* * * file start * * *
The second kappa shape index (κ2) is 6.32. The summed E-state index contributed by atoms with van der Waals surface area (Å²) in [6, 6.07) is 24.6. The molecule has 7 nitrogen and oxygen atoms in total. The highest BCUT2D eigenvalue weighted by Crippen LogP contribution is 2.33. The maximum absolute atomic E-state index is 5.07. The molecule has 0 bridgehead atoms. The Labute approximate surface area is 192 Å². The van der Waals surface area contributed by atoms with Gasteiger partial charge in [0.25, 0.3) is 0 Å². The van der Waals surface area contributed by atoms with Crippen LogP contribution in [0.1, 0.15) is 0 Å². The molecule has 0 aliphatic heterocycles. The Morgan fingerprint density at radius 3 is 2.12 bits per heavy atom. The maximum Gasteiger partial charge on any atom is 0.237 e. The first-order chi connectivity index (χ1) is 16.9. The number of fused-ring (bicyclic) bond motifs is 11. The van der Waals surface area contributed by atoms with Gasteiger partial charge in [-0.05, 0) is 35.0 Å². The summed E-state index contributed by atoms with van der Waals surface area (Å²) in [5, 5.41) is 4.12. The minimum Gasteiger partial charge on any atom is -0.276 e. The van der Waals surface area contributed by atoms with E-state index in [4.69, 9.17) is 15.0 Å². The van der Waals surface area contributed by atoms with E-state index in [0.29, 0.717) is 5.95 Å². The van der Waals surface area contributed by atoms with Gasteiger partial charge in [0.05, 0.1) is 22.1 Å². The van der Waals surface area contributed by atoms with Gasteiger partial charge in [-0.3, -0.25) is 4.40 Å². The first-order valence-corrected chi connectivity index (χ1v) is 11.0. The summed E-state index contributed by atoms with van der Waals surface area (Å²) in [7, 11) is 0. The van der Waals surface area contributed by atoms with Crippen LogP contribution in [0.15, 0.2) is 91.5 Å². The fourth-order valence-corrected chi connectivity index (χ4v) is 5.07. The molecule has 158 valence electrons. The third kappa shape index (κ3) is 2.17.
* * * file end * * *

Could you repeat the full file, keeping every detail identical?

The second kappa shape index (κ2) is 6.32. The summed E-state index contributed by atoms with van der Waals surface area (Å²) in [6, 6.07) is 24.6. The molecule has 7 nitrogen and oxygen atoms in total. The highest BCUT2D eigenvalue weighted by Crippen LogP contribution is 2.33. The maximum absolute atomic E-state index is 5.07. The molecule has 0 bridgehead atoms. The Labute approximate surface area is 192 Å². The van der Waals surface area contributed by atoms with Gasteiger partial charge in [0.25, 0.3) is 0 Å². The van der Waals surface area contributed by atoms with Crippen LogP contribution in [0.1, 0.15) is 0 Å². The molecule has 0 aliphatic heterocycles. The Morgan fingerprint density at radius 3 is 2.12 bits per heavy atom. The maximum Gasteiger partial charge on any atom is 0.237 e. The first-order chi connectivity index (χ1) is 16.9. The number of fused-ring (bicyclic) bond motifs is 11. The van der Waals surface area contributed by atoms with Gasteiger partial charge in [-0.05, 0) is 35.0 Å². The summed E-state index contributed by atoms with van der Waals surface area (Å²) in [5, 5.41) is 4.12. The minimum Gasteiger partial charge on any atom is -0.276 e. The van der Waals surface area contributed by atoms with E-state index in [4.69, 9.17) is 15.0 Å². The van der Waals surface area contributed by atoms with E-state index in [0.29, 0.717) is 5.95 Å². The van der Waals surface area contributed by atoms with Gasteiger partial charge in [0.05, 0.1) is 22.1 Å². The van der Waals surface area contributed by atoms with Gasteiger partial charge in [-0.3, -0.25) is 4.40 Å². The first-order valence-corrected chi connectivity index (χ1v) is 11.0. The summed E-state index contributed by atoms with van der Waals surface area (Å²) in [7, 11) is 0. The van der Waals surface area contributed by atoms with Crippen LogP contribution in [0.15, 0.2) is 91.5 Å². The fourth-order valence-corrected chi connectivity index (χ4v) is 5.07. The molecule has 158 valence electrons. The third kappa shape index (κ3) is 2.17.